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Monday, July 28, 2014

THE WOMEN OF “ENEMY”–Solar Pictires

Equally as important as Jake Gyllenhaal’s dual-role of Adam and Anthony in the existential erotic thriller ENEMY, are the women in the lives of the two characters.

Jake and Melanie Laurent (2)

Cast to play Adam’s girlfriend Mary, is French actress Mélanie Laurent. Laurent recalled she was immediately intrigued by the role of Mary and had many questions about the character.

“The first thing I said to director Denis Villeneuve was I needed to know how long Mary and Adam had been together because we’re seeing the end of the relationship when we start the movie, which can be a strange place to begin,” says the actress.

“We talked extensively about Mary and about her relationship with Adam, which really helped me with the part.” “Mary is a very vulnerable character, but not a victim,” says Laurent. “I think she’s still really in love with Adam but she realizes that the relationship simply isn’t working.” Acting this emotionally draining role opposite Jake Gyllenhaal was both wonderfully difficult and unique. “One minute we’re having violent sex, the next we’re laughing and the next we’re crying. Because it’s the end of their relationship, it’s really tense,” recalls Laurent.

For the part of Anthony’s pregnant wife Helen, the production team enlisted the talents of Sarah Gadon.

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“I wanted an experience where I felt pushed and challenged - that's why doing this project was so important to me,” says Gadon. “I knew that working with Denis would do that and I knew that working on a film like this would challenge me immensely.”

After reading the script and meeting with Villeneuve, Gadon understood that ENEMY would be a balancing act between high-art aesthetic and the realism of true-to-life character. Despite its style and panache, Gadon thought that the role also had much to do with real, human experience. “The way that I look at Helen and her situation with her husband Anthony is that she wants him to be the man that he isn't but one day he walks in the door and he is the man she has always wanted him to be,” says Gadon.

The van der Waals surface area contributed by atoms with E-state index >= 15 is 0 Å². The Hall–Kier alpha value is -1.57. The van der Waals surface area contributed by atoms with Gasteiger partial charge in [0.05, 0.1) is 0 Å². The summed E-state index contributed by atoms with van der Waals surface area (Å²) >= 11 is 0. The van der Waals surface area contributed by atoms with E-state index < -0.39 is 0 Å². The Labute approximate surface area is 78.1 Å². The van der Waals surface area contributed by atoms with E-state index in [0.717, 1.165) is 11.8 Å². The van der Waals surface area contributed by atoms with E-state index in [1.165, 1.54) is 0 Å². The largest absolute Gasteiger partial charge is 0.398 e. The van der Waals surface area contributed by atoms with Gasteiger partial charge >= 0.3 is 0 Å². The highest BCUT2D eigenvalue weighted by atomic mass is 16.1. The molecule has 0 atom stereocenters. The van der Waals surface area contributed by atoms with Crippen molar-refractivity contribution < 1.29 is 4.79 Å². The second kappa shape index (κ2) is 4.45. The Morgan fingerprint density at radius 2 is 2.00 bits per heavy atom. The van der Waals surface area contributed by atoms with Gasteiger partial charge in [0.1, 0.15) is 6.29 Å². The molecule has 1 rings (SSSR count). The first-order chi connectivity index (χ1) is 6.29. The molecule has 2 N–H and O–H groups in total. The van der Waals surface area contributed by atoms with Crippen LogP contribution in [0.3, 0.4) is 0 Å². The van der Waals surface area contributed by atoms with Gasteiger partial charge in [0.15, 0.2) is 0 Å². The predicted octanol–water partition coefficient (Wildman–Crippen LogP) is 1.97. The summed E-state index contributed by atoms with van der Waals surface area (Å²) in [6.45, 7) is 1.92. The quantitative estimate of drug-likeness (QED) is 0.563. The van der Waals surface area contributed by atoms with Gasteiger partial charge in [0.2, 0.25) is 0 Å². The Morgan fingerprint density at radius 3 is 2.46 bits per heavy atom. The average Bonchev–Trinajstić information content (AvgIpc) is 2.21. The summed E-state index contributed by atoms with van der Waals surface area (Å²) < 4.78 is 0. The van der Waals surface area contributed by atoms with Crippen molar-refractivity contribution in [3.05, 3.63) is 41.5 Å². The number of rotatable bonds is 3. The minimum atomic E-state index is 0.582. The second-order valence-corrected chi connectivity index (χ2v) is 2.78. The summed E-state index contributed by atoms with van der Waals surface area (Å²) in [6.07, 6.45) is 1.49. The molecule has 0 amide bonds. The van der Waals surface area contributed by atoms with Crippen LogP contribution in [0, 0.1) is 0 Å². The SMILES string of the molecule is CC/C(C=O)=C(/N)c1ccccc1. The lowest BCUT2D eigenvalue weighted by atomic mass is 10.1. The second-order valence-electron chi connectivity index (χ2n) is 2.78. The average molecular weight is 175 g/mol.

“At that point nothing else matters because the man she wants to be with is now in front of her.”

In addition to acting, Gadon had to endure the idea of transforming into a pregnant woman and opted for a weighted belly to aid her performance. “I asked for a weighted belly because I wanted to feel the physical presence of the pregnancy,” says Gadon. “I knew there would be scenes that instinctually I'd want to move fast or I'd want to do a physical movement and if it didn't look real it would kill me. I wear the weighted belly underneath my clothes and then a prosthetic piece when I'm nude, which takes two hours to be put on.”

Gyllenhaal recognizes that the women in the script are integral to the story. “The incredible thing about this movie is that there are these three immensely strong female characters and three strong actresses who play them,” says Gyllenhaal. “I think the women in the script define Adam and Anthony. With Mary, her spirit is what drives a large part of the Adam story and likewise with Helen in Anthony’s life.”

The third female character in the film is Adam’s mother, Caroline, played by legendary actress Isabella Rossellini , whom he visits in an attempt to get some clarity on his situation.

“Caroline is an artist,” says Rossellini. “She has authority with her son and is quite dismissive of him, isolating him even further in his anguish.” On working with the legendary actress, Villeneuve says: “It was a massive privilege for me to work with Isabella Rossellini. She’s one of my favorite actresses of all time and she was my first choice. I needed someone that would be able to bring this kind of narcissism and maternal presence to the part with a lot of humanity. And I knew that she would be perfect.”

ENEMY tells the story of a university lecturer named Adam (Gyllenhaal) who one night, after watching a film, recognizes a minor actor who looks just like him. Consumed by the desire to meet his double, Adam tracks down Anthony, and engages him in a complex and dangerous struggle.

“A deep existential crisis must move slowly around Adam, like a shark around its prey in dark waters. This existential crisis, this depression, is part of the main character, even if it isn’t mentioned in the dialogue. How unbearable is it to confront yourself, to totally recognize yourself in another being?” asks Villeneuve.

Distributed by Solar Pictures, Enemy opens in cinemas on July 30, 2014.

Watch the teaser trailer at the Solar Pictures official YouTube Channel http://youtu.be/TAZ72Mu7k5U